Most people in health related areas would say that we have moved beyond the very paternalistic model that you ascribe to current medicine.... as a model at least. In reality there may still be problems.

I agree! I'm trying to define the point from which we are moving. So this extremely paternalistic model is out-moded but not gone and leads to bad outcomes.

You give the example of your mother-in-law's death and state that you are sure 'in another context' her condition would have been resisted by the professionals or family. What kind of other context? If the existing model allows this to happen- and I don't think that there is any chance this is a one-off, then what is added by the new model?

The sorts of things I was thinking of here were: people who demand drugs which are not generally available and spend huge amounts of money to gain a few more months of perhaps poor quality life; where family members or members of the medical team have difficulty accepting the person's decision. I suppose too that I'm trying to contrast the old assumed omnipotence of the medical profession where it would perhaps have been anathema for a patient to withdraw from major treatment.

Anyway, perhaps I exaggerate to make a point. People are able, if they choose, to take a more active part in managing their health but this empowerment is not universal an we need to make it so. So I'm trying to define an ideal and using its antithesis to point up what we need to change.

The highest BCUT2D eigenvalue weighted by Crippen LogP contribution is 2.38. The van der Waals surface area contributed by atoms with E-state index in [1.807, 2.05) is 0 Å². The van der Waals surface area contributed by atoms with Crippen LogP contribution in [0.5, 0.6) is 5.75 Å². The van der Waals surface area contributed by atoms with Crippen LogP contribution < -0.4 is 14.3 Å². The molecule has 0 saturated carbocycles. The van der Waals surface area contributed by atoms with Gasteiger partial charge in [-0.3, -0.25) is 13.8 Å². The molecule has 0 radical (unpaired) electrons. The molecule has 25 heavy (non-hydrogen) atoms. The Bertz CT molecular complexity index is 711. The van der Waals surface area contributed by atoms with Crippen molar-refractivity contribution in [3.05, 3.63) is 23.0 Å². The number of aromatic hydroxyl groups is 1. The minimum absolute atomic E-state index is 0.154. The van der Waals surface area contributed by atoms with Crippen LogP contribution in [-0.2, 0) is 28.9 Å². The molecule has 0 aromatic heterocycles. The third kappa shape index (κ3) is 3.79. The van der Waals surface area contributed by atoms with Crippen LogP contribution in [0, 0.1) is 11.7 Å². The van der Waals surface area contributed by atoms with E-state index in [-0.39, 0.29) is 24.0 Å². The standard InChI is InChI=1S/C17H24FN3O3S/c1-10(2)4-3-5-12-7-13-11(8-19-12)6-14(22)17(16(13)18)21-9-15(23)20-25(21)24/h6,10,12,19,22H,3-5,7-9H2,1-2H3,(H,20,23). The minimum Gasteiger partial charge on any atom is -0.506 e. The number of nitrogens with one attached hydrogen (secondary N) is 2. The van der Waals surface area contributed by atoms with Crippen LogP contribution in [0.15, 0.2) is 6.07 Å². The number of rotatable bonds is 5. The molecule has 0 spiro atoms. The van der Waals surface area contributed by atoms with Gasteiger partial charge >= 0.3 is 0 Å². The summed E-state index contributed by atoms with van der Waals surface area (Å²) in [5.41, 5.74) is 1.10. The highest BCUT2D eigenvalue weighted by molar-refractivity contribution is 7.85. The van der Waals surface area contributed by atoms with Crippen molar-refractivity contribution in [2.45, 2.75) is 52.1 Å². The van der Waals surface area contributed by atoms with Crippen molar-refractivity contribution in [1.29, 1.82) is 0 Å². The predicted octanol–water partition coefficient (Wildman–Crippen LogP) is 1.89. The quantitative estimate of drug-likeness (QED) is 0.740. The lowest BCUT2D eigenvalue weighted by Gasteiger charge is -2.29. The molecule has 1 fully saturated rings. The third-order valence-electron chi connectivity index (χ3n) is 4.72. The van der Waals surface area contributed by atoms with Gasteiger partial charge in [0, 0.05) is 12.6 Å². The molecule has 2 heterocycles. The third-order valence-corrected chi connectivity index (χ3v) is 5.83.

Wednesday, 11 November 2009

Why we need empowered patients- a GP perspective.

It was great to see Keith start this blog. Conversation should be open, clear and transparent. As you will see from my comments on his first few posts, I'm not sure that talking about a new model of health or medicine helps at this stage. We do seem to be moving along a continuum, rather than about to experience a paradigm shift. For that reason I am more interested in talking about what is good or bad about our current situation and how we could make it better. Maybe I am too much of a pragmatist to really be an academic theorist!